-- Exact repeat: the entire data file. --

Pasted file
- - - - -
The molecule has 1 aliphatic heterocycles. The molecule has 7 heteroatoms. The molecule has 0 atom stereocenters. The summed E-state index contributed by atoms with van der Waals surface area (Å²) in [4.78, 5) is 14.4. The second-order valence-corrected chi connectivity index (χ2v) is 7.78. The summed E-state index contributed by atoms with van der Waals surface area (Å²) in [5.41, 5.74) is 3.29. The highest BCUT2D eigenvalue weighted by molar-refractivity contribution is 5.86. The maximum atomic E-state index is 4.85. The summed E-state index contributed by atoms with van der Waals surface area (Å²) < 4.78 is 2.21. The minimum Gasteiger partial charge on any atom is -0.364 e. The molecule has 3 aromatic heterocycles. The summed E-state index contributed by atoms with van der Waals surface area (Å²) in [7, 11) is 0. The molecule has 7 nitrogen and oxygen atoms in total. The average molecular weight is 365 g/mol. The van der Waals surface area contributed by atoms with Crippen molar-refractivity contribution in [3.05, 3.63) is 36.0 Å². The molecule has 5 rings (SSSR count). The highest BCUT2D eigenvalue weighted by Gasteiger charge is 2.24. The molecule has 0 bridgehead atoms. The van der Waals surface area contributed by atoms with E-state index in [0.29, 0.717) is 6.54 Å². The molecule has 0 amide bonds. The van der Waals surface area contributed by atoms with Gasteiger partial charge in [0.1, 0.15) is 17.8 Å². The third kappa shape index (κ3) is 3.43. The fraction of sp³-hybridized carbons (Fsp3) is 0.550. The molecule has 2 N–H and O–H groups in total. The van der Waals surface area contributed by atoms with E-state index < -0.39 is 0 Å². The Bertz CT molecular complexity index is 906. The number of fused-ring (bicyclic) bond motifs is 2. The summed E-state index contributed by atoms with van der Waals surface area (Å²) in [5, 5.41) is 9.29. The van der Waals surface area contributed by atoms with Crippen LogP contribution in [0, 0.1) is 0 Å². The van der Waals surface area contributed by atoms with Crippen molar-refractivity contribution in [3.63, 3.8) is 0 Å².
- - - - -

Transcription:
The molecule has 1 aliphatic heterocycles. The molecule has 7 heteroatoms. The molecule has 0 atom stereocenters. The summed E-state index contributed by atoms with van der Waals surface area (Å²) in [4.78, 5) is 14.4. The second-order valence-corrected chi connectivity index (χ2v) is 7.78. The summed E-state index contributed by atoms with van der Waals surface area (Å²) in [5.41, 5.74) is 3.29. The highest BCUT2D eigenvalue weighted by molar-refractivity contribution is 5.86. The maximum atomic E-state index is 4.85. The summed E-state index contributed by atoms with van der Waals surface area (Å²) < 4.78 is 2.21. The minimum Gasteiger partial charge on any atom is -0.364 e. The molecule has 3 aromatic heterocycles. The summed E-state index contributed by atoms with van der Waals surface area (Å²) in [7, 11) is 0. The molecule has 7 nitrogen and oxygen atoms in total. The average molecular weight is 365 g/mol. The van der Waals surface area contributed by atoms with Crippen molar-refractivity contribution in [3.05, 3.63) is 36.0 Å². The molecule has 5 rings (SSSR count). The highest BCUT2D eigenvalue weighted by Gasteiger charge is 2.24. The molecule has 0 bridgehead atoms. The van der Waals surface area contributed by atoms with E-state index in [0.29, 0.717) is 6.54 Å². The molecule has 0 amide bonds. The van der Waals surface area contributed by atoms with Gasteiger partial charge in [0.1, 0.15) is 17.8 Å². The third kappa shape index (κ3) is 3.43. The fraction of sp³-hybridized carbons (Fsp3) is 0.550. The molecule has 2 N–H and O–H groups in total. The van der Waals surface area contributed by atoms with E-state index < -0.39 is 0 Å². The Bertz CT molecular complexity index is 906. The number of fused-ring (bicyclic) bond motifs is 2. The summed E-state index contributed by atoms with van der Waals surface area (Å²) in [5, 5.41) is 9.29. The van der Waals surface area contributed by atoms with Crippen LogP contribution in [0, 0.1) is 0 Å². The van der Waals surface area contributed by atoms with Crippen molar-refractivity contribution in [3.63, 3.8) is 0 Å².